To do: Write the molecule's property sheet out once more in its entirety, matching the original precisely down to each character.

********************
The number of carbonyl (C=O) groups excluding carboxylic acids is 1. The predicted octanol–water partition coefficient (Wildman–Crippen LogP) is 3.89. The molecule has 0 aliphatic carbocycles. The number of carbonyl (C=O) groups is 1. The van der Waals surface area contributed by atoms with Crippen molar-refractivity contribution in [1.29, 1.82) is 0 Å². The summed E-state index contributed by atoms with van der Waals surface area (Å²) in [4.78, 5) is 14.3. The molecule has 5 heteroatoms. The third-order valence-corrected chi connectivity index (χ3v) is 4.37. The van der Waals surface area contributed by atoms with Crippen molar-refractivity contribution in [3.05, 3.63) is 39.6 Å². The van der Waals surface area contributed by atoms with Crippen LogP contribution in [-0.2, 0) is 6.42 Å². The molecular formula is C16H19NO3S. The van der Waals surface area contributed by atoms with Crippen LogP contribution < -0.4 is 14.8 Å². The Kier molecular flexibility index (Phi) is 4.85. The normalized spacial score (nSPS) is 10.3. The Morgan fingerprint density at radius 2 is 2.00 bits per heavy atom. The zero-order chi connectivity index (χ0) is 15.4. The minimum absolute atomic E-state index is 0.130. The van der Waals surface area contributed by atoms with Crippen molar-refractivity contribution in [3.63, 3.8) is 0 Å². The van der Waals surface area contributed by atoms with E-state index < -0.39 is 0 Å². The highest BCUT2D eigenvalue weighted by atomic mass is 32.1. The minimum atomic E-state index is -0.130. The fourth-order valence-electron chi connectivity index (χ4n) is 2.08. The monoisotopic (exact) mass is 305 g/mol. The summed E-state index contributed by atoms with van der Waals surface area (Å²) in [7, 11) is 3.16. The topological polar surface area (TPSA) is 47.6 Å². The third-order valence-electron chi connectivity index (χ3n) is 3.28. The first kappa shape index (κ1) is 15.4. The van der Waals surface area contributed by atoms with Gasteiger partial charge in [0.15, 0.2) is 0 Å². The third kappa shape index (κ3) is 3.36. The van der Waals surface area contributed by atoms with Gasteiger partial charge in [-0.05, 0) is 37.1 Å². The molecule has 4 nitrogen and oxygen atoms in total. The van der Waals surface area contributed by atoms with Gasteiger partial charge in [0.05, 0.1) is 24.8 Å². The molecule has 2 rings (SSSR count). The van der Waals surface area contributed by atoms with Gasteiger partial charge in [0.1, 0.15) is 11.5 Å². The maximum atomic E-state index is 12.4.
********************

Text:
The number of carbonyl (C=O) groups excluding carboxylic acids is 1. The predicted octanol–water partition coefficient (Wildman–Crippen LogP) is 3.89. The molecule has 0 aliphatic carbocycles. The number of carbonyl (C=O) groups is 1. The van der Waals surface area contributed by atoms with Crippen molar-refractivity contribution in [1.29, 1.82) is 0 Å². The summed E-state index contributed by atoms with van der Waals surface area (Å²) in [4.78, 5) is 14.3. The molecule has 5 heteroatoms. The third-order valence-corrected chi connectivity index (χ3v) is 4.37. The van der Waals surface area contributed by atoms with Crippen molar-refractivity contribution in [3.05, 3.63) is 39.6 Å². The van der Waals surface area contributed by atoms with Crippen LogP contribution in [-0.2, 0) is 6.42 Å². The molecular formula is C16H19NO3S. The van der Waals surface area contributed by atoms with Crippen LogP contribution < -0.4 is 14.8 Å². The Kier molecular flexibility index (Phi) is 4.85. The normalized spacial score (nSPS) is 10.3. The Morgan fingerprint density at radius 2 is 2.00 bits per heavy atom. The zero-order chi connectivity index (χ0) is 15.4. The minimum absolute atomic E-state index is 0.130. The van der Waals surface area contributed by atoms with Crippen molar-refractivity contribution in [3.63, 3.8) is 0 Å². The van der Waals surface area contributed by atoms with E-state index < -0.39 is 0 Å². The highest BCUT2D eigenvalue weighted by atomic mass is 32.1. The minimum atomic E-state index is -0.130. The fourth-order valence-electron chi connectivity index (χ4n) is 2.08. The monoisotopic (exact) mass is 305 g/mol. The summed E-state index contributed by atoms with van der Waals surface area (Å²) in [7, 11) is 3.16. The topological polar surface area (TPSA) is 47.6 Å². The third-order valence-electron chi connectivity index (χ3n) is 3.28. The first kappa shape index (κ1) is 15.4. The van der Waals surface area contributed by atoms with Gasteiger partial charge in [0.15, 0.2) is 0 Å². The third kappa shape index (κ3) is 3.36. The van der Waals surface area contributed by atoms with Gasteiger partial charge in [-0.05, 0) is 37.1 Å². The molecule has 4 nitrogen and oxygen atoms in total. The van der Waals surface area contributed by atoms with Gasteiger partial charge in [0.05, 0.1) is 24.8 Å². The molecule has 2 rings (SSSR count). The van der Waals surface area contributed by atoms with Gasteiger partial charge in [0.1, 0.15) is 11.5 Å². The maximum atomic E-state index is 12.4.